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This Leonard Woolf passage on Hitler’s rise is a reminder of the restorative powers of art

Iris reticulata Wikimedia Commons | Rasbak
Constance Grady is a senior correspondent on the Culture team for Vox, where since 2016 she has covered books, publishing, gender, celebrity analysis, and theater.

After an event as brutal and shocking as the white supremacist rally in Charlottesville this past weekend, it can be easy to feel trapped and stagnant and helpless.

There are things you can do: donate money to organizations working in Virginia, volunteer your time to help those in need, get involved in activism, educate yourself and stay informed about what’s going on. But it’s hard, wearing work. And a byproduct of terrorism, the kind of terrorism that drives a car into a crowd of counterprotesters, is a thread of constant, low-level dread suggesting that everything is hopeless and there’s no point in going on. What can you do as an individual to effect change?

This is where art can be helpful. Art is restorative: It takes you out of yourself and puts you into something bigger than you are, and that can make it easier for you to do the work that needs to be done.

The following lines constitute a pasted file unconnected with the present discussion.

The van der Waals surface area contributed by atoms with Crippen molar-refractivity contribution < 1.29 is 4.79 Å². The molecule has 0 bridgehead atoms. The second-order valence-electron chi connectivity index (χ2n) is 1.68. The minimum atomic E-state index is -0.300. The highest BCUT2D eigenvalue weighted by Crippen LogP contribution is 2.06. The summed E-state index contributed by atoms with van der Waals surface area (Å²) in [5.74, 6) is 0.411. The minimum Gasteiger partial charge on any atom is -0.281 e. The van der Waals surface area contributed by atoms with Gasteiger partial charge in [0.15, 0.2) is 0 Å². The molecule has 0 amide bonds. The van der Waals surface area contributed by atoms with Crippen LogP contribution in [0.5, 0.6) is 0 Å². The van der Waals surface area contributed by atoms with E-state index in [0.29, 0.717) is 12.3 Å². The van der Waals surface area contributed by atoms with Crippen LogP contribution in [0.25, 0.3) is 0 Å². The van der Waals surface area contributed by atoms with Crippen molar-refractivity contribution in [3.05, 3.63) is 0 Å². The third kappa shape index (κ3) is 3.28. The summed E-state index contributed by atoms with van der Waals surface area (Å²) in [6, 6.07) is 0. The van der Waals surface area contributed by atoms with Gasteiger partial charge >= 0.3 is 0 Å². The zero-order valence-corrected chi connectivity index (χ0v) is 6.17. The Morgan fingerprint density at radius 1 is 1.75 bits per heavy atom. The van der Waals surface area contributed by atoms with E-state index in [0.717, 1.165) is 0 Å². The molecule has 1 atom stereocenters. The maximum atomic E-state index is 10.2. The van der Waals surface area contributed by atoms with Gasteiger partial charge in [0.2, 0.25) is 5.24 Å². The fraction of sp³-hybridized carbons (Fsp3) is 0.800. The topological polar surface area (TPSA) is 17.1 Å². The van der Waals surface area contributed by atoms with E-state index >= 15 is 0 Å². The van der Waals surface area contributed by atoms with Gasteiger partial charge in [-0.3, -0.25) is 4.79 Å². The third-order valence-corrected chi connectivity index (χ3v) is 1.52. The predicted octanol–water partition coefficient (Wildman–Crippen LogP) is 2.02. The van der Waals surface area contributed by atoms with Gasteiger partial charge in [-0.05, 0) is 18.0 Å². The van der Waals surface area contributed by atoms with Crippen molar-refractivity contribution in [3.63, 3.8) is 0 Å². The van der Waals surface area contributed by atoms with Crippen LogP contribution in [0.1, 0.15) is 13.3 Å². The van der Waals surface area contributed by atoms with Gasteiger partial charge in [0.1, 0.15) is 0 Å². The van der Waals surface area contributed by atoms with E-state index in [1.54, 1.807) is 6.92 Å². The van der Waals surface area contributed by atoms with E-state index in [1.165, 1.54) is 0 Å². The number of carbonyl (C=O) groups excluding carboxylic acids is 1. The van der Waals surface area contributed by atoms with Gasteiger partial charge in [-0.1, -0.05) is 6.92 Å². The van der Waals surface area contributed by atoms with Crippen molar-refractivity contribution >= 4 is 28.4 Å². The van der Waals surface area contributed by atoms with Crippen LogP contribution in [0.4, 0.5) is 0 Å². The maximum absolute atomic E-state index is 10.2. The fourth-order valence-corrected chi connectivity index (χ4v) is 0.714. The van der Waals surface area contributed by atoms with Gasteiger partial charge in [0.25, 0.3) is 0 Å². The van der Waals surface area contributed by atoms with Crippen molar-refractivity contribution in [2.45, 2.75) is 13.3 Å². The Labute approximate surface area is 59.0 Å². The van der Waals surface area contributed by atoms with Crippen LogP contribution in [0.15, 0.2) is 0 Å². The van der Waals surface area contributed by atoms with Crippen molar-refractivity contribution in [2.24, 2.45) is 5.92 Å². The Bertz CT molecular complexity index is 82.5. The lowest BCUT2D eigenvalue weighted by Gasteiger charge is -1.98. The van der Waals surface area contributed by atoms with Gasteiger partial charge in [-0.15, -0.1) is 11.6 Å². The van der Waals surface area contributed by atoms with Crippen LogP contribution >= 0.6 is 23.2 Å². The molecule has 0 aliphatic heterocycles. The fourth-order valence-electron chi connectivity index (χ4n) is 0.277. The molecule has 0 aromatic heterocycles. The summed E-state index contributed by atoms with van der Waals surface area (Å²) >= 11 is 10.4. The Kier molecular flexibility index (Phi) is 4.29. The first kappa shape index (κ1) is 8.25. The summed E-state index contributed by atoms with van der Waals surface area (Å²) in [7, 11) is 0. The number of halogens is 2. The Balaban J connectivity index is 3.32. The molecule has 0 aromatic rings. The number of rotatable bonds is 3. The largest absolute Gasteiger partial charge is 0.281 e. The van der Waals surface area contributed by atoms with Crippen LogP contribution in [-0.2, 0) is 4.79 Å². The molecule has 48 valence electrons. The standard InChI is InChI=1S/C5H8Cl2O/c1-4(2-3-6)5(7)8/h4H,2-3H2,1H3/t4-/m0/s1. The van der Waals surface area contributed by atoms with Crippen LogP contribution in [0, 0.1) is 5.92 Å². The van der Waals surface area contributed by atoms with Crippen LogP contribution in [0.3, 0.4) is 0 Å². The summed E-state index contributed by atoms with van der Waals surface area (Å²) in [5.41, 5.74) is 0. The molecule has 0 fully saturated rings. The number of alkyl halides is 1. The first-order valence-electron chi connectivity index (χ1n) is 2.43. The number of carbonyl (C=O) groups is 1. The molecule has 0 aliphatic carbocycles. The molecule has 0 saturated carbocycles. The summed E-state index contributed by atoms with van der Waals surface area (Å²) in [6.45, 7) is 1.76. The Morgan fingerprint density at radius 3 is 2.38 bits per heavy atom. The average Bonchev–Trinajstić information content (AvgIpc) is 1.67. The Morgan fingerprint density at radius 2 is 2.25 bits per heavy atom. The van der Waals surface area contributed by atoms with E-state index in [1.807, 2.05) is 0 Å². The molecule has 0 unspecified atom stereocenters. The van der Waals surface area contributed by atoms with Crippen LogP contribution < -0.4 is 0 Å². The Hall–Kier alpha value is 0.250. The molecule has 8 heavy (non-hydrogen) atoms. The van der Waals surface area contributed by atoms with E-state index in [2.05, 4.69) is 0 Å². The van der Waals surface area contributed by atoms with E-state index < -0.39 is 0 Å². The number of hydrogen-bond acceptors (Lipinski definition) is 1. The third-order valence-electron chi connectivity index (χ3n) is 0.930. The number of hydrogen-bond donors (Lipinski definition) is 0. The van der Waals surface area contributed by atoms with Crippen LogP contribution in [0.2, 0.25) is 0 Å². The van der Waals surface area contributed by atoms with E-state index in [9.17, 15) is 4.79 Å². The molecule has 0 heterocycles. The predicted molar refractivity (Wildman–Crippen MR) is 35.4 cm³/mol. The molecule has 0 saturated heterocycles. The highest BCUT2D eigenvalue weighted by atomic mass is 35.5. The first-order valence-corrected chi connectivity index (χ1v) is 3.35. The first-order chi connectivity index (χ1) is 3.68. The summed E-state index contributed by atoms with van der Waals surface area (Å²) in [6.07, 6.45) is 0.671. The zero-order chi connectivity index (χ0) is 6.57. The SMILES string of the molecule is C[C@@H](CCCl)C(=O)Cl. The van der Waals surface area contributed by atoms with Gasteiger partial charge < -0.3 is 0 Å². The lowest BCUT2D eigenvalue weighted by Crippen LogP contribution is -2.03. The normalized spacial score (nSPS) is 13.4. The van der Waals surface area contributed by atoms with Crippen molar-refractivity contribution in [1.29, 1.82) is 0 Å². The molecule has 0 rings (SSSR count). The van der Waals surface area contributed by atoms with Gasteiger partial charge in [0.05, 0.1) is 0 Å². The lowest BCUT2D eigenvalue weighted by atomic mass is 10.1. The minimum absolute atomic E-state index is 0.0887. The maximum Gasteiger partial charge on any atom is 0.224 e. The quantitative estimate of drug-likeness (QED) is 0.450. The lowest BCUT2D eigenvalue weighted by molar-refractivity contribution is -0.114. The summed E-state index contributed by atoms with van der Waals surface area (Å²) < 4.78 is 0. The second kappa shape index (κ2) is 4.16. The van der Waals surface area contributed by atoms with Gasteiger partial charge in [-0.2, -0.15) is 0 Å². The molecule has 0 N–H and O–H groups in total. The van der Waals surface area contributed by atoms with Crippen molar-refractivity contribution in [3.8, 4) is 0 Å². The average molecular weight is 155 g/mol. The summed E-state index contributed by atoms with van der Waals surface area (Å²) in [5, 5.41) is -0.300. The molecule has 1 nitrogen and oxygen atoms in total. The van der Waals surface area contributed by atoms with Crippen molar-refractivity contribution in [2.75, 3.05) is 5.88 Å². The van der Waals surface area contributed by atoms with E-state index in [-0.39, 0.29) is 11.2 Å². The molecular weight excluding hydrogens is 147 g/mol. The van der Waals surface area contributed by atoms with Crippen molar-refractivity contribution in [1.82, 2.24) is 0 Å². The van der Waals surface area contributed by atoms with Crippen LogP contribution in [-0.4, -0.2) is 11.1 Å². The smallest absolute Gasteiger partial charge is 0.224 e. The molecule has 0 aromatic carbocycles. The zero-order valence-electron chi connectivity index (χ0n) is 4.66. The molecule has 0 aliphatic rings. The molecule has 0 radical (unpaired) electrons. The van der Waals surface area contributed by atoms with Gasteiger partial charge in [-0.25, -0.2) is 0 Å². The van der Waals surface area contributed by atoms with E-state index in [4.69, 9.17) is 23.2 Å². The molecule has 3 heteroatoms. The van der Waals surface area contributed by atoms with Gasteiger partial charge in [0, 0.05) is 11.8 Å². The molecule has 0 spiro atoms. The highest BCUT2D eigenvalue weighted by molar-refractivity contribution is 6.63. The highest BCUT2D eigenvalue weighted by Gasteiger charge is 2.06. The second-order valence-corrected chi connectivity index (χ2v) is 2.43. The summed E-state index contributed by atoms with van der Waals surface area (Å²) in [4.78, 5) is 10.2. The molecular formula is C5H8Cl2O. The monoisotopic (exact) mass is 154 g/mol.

In recent weeks, the restorative passage I’ve been returning to again and again is one Leonard Woolf wrote in his memoir, Downhill All the Way. Woolf was Virginia Woolf’s husband; they ran a press together, and while Virginia wrote her novels, Leonard edited literary journals and wrote about history. Downhill All the Way is his most celebrated book, and he wrote it in 1967, when World War II was a relatively recent memory. Here’s the passage:

I will end … with a little scene that took place in the last months of peace. They were the most terrible months of my life, for, helplessly and hopelessly, one watched the inevitable approach of war. One of the most horrible things at that time was to listen on the wireless to the speeches of Hitler — the savage and insane ravings of a vindictive underdog who suddenly saw himself to be all-powerful. We were in Rodmell during the late summer of 1939, and I used to listen to those ranting, raving speeches. One afternoon I was planting in the orchard under an apple-tree iris reticulata, those lovely violet flowers. … Suddenly I heard Virginia’s voice calling to me from the sitting room window: “Hitler is making a speech.” I shouted back, “I shan’t come. I’m planting iris and they will be flowering long after he is dead.” Last March, twenty-one years after Hitler committed suicide in the bunker, a few of those violet flowers still flowered under the apple-tree in the orchard.

Woolf’s commitment to his irises an echo of the famous line attributed to Martin Luther: "If I knew that tomorrow was the end of the world, I would plant an apple tree today!" It’s a reminder that while destructive and terrible things are happening around you, you can help make something beautiful. You can make the world better.

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